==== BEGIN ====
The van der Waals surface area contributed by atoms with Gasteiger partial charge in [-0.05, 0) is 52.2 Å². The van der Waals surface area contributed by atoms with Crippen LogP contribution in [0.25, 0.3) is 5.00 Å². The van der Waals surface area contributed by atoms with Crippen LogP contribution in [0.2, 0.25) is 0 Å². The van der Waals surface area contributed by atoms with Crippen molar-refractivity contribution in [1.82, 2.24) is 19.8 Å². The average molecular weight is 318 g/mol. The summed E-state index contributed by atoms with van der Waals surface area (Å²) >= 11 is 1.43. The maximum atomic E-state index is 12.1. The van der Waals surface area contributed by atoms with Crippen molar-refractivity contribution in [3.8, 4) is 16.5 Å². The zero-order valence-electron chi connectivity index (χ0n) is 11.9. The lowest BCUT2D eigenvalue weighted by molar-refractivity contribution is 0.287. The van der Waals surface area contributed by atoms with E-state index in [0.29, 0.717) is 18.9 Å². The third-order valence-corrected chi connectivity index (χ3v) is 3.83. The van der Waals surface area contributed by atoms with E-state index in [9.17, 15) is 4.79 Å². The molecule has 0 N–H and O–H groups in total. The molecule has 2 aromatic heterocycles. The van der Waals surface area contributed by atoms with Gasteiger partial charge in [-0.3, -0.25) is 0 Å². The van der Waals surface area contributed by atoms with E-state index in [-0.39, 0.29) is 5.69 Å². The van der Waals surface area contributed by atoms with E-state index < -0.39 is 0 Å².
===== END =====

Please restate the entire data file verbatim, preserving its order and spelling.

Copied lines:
The van der Waals surface area contributed by atoms with Gasteiger partial charge in [-0.05, 0) is 52.2 Å². The van der Waals surface area contributed by atoms with Crippen LogP contribution in [0.25, 0.3) is 5.00 Å². The van der Waals surface area contributed by atoms with Crippen LogP contribution in [0.2, 0.25) is 0 Å². The van der Waals surface area contributed by atoms with Crippen molar-refractivity contribution in [1.82, 2.24) is 19.8 Å². The average molecular weight is 318 g/mol. The summed E-state index contributed by atoms with van der Waals surface area (Å²) >= 11 is 1.43. The maximum atomic E-state index is 12.1. The van der Waals surface area contributed by atoms with Crippen molar-refractivity contribution in [3.8, 4) is 16.5 Å². The zero-order valence-electron chi connectivity index (χ0n) is 11.9. The lowest BCUT2D eigenvalue weighted by molar-refractivity contribution is 0.287. The van der Waals surface area contributed by atoms with E-state index in [0.29, 0.717) is 18.9 Å². The third-order valence-corrected chi connectivity index (χ3v) is 3.83. The van der Waals surface area contributed by atoms with E-state index in [9.17, 15) is 4.79 Å². The molecule has 0 N–H and O–H groups in total. The molecule has 2 aromatic heterocycles. The van der Waals surface area contributed by atoms with Gasteiger partial charge in [-0.3, -0.25) is 0 Å². The van der Waals surface area contributed by atoms with E-state index in [-0.39, 0.29) is 5.69 Å². The van der Waals surface area contributed by atoms with E-state index < -0.39 is 0 Å².